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Monday, August 30, 2010

AMD Says Goodbye to the ATI Brand

Advanced Micro Devices said it will remove the ATI name from its products by the end of the year, killing a brand name synonymous with graphics enthusiasts for 25 years. AMD offers a range of graphics products under the ATI brand, including the Radeon, FirePro and Eyefinity offerings. The chip designer will instead attach the name AMD to those products by the end of the year.

ATI was originally established in 1985 as a graphics company and was acquired by AMD in 2007 for US$5.4 billion. AMD had trouble incorporating ATI into operations, taking billions of dollars in charges that affected the company's profitability.

The change could also help give AMD more exposure. For example, Apple uses the ATI graphics in the iMac, with the ATI logo prominently displayed on Apple's website. The logo would instead reflect AMD, which could help expand the company's visibility.

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Thursday, August 26, 2010

Facebook to kill IE6 support for Chat on IE9 beta day

Facebook has announced that it will soon end Internet Explorer 6 support for Facebook Chat. The kill date is September 15—the same day Microsoft plans to release the first IE9 beta. Today's announcement comes just a week after Microsoft launched a beta version of Windows Live Messenger that integrates with Facebook Chat.

Facebook explains its decision by saying that many users have complained about unstable chat sessions, or ones that stop completely. In order to improve the way connections are established and messages are sent, however, the social networking giant must make changes that aren't supported by older browsers.

Microsoft plans to support IE6 along with Windows XP until April 2014. Last month, IE6 had a usage share of just under 17 percent; at the start of the year it had just over 20 percent.

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Tuesday, August 24, 2010

Web scam hits iTunes and Paypal

iTunes accounts linked to PayPal have been hacked with a number of users complaining that they have been cleaned out. Experts have said there is no security hole in iTunes or Apple servers and that it is most likely users have fallen for an online scam. Apple would not comment but said that they had recently implemented new security measures.

PayPal nor Apple would talk about the scale of the problem or how many people or accounts had been hacked. PayPal said that any unauthorized charges will be reimbursed.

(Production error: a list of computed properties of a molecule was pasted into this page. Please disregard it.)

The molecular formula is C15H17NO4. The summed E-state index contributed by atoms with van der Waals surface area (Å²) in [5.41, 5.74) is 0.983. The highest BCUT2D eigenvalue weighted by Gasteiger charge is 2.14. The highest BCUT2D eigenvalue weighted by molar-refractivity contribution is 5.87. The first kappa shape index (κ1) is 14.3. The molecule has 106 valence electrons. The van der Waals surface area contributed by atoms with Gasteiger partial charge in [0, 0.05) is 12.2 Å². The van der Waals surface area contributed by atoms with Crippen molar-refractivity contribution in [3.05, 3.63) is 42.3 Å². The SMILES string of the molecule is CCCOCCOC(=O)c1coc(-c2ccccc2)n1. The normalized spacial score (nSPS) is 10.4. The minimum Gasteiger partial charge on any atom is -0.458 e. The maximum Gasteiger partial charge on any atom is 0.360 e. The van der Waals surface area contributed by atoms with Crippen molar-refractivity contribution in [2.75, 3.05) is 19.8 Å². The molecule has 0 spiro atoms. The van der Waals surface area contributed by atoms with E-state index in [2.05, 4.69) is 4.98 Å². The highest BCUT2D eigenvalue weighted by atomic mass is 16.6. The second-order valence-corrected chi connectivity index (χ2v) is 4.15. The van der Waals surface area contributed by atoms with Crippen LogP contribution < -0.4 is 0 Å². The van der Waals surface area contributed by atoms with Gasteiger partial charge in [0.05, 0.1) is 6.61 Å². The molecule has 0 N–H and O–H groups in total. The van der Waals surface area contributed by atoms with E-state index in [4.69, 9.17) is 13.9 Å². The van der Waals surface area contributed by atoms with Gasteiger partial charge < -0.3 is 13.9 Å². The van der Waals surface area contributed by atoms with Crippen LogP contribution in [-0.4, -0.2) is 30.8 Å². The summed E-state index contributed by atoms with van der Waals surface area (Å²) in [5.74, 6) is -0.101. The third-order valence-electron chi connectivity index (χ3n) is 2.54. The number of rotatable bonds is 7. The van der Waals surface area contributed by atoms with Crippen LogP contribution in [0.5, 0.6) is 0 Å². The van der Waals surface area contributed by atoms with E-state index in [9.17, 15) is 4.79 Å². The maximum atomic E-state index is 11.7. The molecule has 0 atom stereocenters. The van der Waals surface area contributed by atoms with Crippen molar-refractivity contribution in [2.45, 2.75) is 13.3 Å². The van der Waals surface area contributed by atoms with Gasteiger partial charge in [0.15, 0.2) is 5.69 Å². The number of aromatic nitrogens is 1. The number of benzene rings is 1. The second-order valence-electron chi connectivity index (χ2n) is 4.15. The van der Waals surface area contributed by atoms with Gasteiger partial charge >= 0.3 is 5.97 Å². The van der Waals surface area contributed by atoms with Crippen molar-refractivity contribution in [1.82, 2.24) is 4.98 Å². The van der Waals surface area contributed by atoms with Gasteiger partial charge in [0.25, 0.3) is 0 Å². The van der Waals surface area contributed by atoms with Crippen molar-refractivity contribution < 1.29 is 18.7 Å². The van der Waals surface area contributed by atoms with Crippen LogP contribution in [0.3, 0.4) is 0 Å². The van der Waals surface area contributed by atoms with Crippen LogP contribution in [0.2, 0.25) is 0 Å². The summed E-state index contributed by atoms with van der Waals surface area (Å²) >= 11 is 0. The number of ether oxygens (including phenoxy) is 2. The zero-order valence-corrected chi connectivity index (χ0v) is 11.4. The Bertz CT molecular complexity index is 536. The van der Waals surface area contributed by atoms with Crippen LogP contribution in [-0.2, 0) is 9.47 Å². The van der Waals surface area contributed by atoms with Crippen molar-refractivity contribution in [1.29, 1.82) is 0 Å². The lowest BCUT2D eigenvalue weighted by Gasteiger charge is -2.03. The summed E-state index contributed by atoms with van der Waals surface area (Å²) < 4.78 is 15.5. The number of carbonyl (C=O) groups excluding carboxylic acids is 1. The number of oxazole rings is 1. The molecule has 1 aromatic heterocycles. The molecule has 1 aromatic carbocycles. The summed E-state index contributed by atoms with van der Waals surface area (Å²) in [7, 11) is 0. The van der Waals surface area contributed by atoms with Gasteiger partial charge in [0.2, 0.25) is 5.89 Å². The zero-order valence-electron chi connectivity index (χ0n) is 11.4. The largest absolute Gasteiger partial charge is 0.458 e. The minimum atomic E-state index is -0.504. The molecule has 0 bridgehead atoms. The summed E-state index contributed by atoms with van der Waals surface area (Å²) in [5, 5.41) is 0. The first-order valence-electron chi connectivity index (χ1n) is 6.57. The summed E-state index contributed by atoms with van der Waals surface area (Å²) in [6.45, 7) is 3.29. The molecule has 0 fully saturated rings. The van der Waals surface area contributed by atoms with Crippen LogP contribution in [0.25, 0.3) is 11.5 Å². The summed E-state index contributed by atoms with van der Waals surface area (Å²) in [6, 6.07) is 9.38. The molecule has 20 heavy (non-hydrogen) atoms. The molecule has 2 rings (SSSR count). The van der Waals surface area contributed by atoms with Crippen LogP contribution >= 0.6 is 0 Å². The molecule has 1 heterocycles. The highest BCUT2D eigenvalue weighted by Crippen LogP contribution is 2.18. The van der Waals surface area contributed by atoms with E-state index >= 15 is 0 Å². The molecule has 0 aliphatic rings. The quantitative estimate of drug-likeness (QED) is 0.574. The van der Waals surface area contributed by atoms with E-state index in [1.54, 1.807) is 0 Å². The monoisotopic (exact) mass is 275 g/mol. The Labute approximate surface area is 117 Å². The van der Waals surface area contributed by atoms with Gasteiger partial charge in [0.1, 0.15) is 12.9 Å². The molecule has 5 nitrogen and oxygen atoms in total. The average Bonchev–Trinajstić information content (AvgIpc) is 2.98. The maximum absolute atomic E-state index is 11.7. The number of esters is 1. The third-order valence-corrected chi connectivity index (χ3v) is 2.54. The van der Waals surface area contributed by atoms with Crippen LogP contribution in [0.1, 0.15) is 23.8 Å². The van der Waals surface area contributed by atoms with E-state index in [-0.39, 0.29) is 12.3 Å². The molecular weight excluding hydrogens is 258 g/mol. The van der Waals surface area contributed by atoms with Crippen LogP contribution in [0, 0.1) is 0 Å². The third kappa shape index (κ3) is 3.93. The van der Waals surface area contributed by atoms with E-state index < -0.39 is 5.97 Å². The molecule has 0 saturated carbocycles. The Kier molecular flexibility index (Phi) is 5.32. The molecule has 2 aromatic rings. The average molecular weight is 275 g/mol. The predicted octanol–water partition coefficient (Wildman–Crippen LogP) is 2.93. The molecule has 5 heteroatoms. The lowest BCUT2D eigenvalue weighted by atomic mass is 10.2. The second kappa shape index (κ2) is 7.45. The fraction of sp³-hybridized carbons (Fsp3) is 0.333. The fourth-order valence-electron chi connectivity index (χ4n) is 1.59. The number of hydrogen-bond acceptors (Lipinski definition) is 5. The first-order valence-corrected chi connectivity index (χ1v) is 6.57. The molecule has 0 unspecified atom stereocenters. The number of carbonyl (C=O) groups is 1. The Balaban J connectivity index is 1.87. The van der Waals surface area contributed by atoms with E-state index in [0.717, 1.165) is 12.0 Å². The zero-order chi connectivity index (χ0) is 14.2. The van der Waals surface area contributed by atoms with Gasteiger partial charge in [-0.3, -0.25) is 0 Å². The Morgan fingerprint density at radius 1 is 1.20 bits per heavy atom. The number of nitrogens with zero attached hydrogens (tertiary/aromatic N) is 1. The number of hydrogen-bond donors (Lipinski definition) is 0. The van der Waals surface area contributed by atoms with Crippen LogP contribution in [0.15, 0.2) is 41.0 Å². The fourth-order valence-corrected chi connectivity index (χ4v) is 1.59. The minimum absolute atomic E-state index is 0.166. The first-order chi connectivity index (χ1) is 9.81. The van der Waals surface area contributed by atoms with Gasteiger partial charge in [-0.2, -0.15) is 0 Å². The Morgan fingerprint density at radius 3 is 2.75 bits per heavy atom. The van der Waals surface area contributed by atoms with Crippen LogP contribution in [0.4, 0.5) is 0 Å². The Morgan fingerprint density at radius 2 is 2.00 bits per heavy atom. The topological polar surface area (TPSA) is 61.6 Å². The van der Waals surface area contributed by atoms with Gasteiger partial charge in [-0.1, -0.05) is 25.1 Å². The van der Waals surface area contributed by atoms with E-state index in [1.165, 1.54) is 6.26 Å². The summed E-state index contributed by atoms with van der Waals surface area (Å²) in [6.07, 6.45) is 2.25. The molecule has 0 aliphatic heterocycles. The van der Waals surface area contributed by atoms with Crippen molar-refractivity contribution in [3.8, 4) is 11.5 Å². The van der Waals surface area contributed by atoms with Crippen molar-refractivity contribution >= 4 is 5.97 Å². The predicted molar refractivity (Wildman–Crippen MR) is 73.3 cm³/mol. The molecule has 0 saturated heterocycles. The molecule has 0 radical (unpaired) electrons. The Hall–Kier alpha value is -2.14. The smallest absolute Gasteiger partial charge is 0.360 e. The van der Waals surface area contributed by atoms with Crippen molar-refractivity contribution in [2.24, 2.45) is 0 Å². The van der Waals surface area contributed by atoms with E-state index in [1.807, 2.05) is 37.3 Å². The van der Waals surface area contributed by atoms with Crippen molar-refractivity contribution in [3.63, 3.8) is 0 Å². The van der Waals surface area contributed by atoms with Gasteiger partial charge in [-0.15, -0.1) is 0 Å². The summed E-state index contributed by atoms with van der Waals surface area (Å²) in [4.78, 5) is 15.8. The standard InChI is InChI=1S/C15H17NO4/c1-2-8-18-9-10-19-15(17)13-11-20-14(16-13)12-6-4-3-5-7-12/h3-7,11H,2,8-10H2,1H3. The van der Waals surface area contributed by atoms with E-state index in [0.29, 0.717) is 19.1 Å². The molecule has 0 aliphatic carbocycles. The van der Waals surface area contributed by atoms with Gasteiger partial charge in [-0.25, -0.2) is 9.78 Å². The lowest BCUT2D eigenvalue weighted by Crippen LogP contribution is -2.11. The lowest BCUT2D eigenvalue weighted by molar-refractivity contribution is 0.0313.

Phishing involves using fake websites to lure people into revealing details such as bank accounts or login names.

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Friday, August 20, 2010

Google patches 11 Chrome security problems

Google patched 11 vulnerabilities, three critical, seven high risk, and one medium in a new version of Chrome. All but one of the problems was in Chrome itself. The additional issue handled in Chrome 5.0.375.127 is a workaround for a critical Windows kernel bug.

Chrome has an automated update process that periodically checks for updates, downloads new versions, and installs them when a person restarts the browser.

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Monday, August 16, 2010

Apple staff allegedly sold secrets worth $1m

Asian companies negotiating contracts with Apple allegedly paid more than $1m in kickbacks to an Apple manager in exchange for confidential information about what Cupertino would be buying.

That's according to a suit filed by Apple against Paul Shin Devine, until now a global supply manager at Apple. The suit follows his indictment for wire fraud and money laundering, among other things, as reported by the San Jose Mercury News. Devine was allegedly paid the money in exchange for information about the iPhone and iPod, which gave the companies the upper hand in negotiations with Apple.

The Wall Street Journal names three of the companies involved as Kaedar Electronics Co, Cresyn Co and Jin Li Mould Manufacturing Pte, of China, South Korea and Singapore respectively. Bloomberg got a statement out of Cresyn Co explaining that the company had paid an Apple employee for consultancy services, but that this was "limited to the trends in the US market" and that the firm "neither requested nor received any information regarding technologies".

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Monday, August 09, 2010

Is Apple prepping for a Verizon iPhone?